Various whistleblowers spoke at Transparency Ireland's launch yesterday, including Eugene McErlene, who was the internal auditor who exposed overcharging in AIB in 2000/2001. McErlene spoke of the very difficult experience of being "isolated" when he spoke out about the wrong-doing that he uncovered. There simply were no adequate accountability institutions in place to which he could turn to. It was very revealing to read an article from last year in the Irish Independent reporting that McErlene does not hold a grudge against AIB. Instead, his frustration was directed at the Financial Regulator.
The issue of how best to find out the root causes of the banking crisis is not just about the detail of the proposed commission such as who's on it, or how many sittings will be private or public (although these are important details). We need to take a long, hard look at our whole system of accountability institutions, from the Oireachtas to the regulators, which are meant to investigate errors and wrong-doing. And the division of powers in a democratic state requires that strong independent accountability institutions will be activated when the public interest requires them, even if their findings may be embarrassing to the executive of the day.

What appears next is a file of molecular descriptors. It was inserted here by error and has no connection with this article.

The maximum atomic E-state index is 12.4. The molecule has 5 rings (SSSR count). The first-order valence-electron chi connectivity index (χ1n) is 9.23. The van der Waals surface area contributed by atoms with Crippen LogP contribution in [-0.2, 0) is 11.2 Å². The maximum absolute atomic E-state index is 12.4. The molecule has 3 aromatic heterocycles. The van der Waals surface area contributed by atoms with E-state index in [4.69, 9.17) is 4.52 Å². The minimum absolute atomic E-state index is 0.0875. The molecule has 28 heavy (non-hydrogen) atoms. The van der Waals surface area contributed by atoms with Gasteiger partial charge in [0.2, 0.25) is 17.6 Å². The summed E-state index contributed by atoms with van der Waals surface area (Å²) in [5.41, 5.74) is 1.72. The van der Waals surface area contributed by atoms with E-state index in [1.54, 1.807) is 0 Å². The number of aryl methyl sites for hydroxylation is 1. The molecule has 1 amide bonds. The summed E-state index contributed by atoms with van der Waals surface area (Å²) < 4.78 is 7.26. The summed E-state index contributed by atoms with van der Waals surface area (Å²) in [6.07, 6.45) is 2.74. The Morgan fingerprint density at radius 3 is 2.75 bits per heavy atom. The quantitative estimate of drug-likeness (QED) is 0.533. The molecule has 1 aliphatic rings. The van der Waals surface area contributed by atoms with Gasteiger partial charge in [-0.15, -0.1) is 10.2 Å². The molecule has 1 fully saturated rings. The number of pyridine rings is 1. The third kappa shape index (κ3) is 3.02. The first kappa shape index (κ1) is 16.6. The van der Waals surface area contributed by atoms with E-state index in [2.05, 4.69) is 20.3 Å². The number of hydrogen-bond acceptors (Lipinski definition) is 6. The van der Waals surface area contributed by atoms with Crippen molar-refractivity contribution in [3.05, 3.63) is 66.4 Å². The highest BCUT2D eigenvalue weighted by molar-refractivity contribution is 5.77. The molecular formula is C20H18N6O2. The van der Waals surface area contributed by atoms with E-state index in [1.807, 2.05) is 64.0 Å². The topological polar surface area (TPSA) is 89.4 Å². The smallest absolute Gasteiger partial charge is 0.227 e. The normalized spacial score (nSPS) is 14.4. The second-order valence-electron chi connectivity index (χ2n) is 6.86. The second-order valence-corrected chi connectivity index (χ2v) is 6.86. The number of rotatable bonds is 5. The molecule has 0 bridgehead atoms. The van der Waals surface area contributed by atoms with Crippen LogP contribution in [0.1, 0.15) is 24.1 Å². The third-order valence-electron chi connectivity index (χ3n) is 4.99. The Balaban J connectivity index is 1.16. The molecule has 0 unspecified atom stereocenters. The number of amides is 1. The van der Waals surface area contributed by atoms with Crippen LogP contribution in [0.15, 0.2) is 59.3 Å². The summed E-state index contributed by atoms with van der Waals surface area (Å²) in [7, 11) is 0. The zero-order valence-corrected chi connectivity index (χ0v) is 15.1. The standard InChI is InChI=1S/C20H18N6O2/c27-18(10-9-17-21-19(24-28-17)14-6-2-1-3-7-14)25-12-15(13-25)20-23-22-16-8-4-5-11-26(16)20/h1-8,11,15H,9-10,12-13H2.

Nat O’Connor is a member of the Institute for Research in Social Sciences (IRiSS) and a Lecturer of Public Policy and Public Management in the School of Criminology, Politics and Social Policy at Ulster University.
Previously Director of TASC, Nat also led the research team in Dublin’s Homeless Agency.
Nat holds a PhD in Political Science from Trinity College Dublin (2008) and an MA in Political Science and Social Policy form the University of Dundee (1998). Nat’s primary research interest is in how research-informed public policy can achieve social justice and human wellbeing. Nat’s work has focused on economic inequality, housing and homelessness, democratic accountability and public policy analysis. His PhD focused on public access to information as part of democratic policy making.